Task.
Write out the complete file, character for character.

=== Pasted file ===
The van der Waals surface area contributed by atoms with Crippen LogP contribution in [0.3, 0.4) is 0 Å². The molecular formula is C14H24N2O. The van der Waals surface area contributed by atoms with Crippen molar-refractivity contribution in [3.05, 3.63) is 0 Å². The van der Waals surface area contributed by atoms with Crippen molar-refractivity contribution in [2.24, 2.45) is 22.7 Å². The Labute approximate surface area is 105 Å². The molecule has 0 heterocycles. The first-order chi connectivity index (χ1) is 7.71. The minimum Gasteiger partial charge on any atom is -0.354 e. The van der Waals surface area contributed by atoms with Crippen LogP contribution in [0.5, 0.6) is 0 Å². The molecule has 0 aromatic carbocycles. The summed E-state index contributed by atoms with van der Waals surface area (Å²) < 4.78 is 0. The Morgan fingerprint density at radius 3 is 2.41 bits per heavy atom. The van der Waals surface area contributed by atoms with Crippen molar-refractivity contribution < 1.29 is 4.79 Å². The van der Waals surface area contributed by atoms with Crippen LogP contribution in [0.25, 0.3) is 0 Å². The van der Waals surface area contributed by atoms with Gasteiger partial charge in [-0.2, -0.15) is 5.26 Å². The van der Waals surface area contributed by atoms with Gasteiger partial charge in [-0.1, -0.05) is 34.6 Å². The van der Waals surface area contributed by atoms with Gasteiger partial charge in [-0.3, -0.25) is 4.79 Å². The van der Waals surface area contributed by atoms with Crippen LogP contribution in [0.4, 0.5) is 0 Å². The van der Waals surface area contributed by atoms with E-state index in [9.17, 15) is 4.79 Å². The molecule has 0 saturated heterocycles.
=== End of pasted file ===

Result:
The van der Waals surface area contributed by atoms with Crippen LogP contribution in [0.3, 0.4) is 0 Å². The molecular formula is C14H24N2O. The van der Waals surface area contributed by atoms with Crippen molar-refractivity contribution in [3.05, 3.63) is 0 Å². The van der Waals surface area contributed by atoms with Crippen molar-refractivity contribution in [2.24, 2.45) is 22.7 Å². The Labute approximate surface area is 105 Å². The molecule has 0 heterocycles. The first-order chi connectivity index (χ1) is 7.71. The minimum Gasteiger partial charge on any atom is -0.354 e. The van der Waals surface area contributed by atoms with Crippen LogP contribution in [0.5, 0.6) is 0 Å². The molecule has 0 aromatic carbocycles. The summed E-state index contributed by atoms with van der Waals surface area (Å²) < 4.78 is 0. The Morgan fingerprint density at radius 3 is 2.41 bits per heavy atom. The van der Waals surface area contributed by atoms with Crippen molar-refractivity contribution < 1.29 is 4.79 Å². The van der Waals surface area contributed by atoms with Crippen LogP contribution in [0.25, 0.3) is 0 Å². The van der Waals surface area contributed by atoms with Gasteiger partial charge in [-0.2, -0.15) is 5.26 Å². The van der Waals surface area contributed by atoms with Gasteiger partial charge in [-0.1, -0.05) is 34.6 Å². The van der Waals surface area contributed by atoms with Gasteiger partial charge in [-0.3, -0.25) is 4.79 Å². The van der Waals surface area contributed by atoms with Crippen LogP contribution in [0.4, 0.5) is 0 Å². The van der Waals surface area contributed by atoms with E-state index in [9.17, 15) is 4.79 Å². The molecule has 0 saturated heterocycles.